German prosecutors are investigating information authorities received that Iran has been planning attacks on American targets inside the country, but has no indication of anything in the works, a spokeswoman said Thursday.
Germany is home to many U.S. military installations, including the Ramstein and Spangdahlem air bases, and the investigation was opened after authorities received information that Iran might be planning retaliatory attacks to be launched in the event of an American strike on Iran.
A search turned up no evidence, however, and there have been no arrests, the prosecutors' office spokeswoman said on customary condition of anonymity. She would not say where the search took place, or how authorities received the information that led to the investigation.
"Despite the search, there are no indications that there was a planned crime nor an imminent danger," she said.
The Iranian Embassy could not be reached by phone and did not return an email request for comment.
Both the U.S. government and the U.S. military said they were aware of the reports, but could not comment on cooperation with German authorities or whether security had been heightened at bases.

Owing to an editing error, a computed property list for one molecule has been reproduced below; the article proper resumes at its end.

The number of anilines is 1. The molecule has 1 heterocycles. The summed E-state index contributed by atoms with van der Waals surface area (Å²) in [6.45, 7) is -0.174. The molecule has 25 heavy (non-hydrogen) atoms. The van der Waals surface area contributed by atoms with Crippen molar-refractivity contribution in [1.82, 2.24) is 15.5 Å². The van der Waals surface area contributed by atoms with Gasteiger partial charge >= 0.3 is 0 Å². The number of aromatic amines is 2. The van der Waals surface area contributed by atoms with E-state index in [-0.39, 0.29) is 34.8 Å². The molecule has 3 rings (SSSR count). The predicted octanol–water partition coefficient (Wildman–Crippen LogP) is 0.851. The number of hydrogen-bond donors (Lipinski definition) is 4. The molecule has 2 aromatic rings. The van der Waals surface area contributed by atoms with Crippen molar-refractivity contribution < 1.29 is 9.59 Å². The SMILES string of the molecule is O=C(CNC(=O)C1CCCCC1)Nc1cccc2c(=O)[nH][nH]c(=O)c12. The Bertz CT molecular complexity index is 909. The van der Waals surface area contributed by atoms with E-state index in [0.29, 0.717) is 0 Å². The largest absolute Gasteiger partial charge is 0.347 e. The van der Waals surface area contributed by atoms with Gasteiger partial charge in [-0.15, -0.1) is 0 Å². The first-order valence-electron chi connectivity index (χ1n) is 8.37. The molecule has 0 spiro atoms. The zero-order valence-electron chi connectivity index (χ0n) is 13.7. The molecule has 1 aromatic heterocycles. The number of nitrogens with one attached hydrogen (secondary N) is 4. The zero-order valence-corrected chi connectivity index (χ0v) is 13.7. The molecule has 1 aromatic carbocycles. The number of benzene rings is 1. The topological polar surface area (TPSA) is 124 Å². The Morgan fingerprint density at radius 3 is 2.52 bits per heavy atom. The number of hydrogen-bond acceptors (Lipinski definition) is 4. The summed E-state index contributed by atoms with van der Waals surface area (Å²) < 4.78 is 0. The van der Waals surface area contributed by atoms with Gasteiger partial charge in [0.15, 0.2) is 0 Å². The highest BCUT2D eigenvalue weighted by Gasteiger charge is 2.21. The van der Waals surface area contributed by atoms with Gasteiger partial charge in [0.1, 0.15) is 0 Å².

In Washington, State Department spokesman Mark Toner said the U.S. is limited in what it can say because Germany's investigation is ongoing. He said the Obama administration takes the allegations seriously, and that it is working with the German government.
"Tehran has shown time and time again that it doesn't respect its international obligations and responsibilities," Toner told reporters.
U.S. Army Europe spokesman Joe Garvey said: "We constantly monitor the security situation and take every credible threat very seriously."
Associated Press Writer Bradley Klapper in Washington contributed to this report.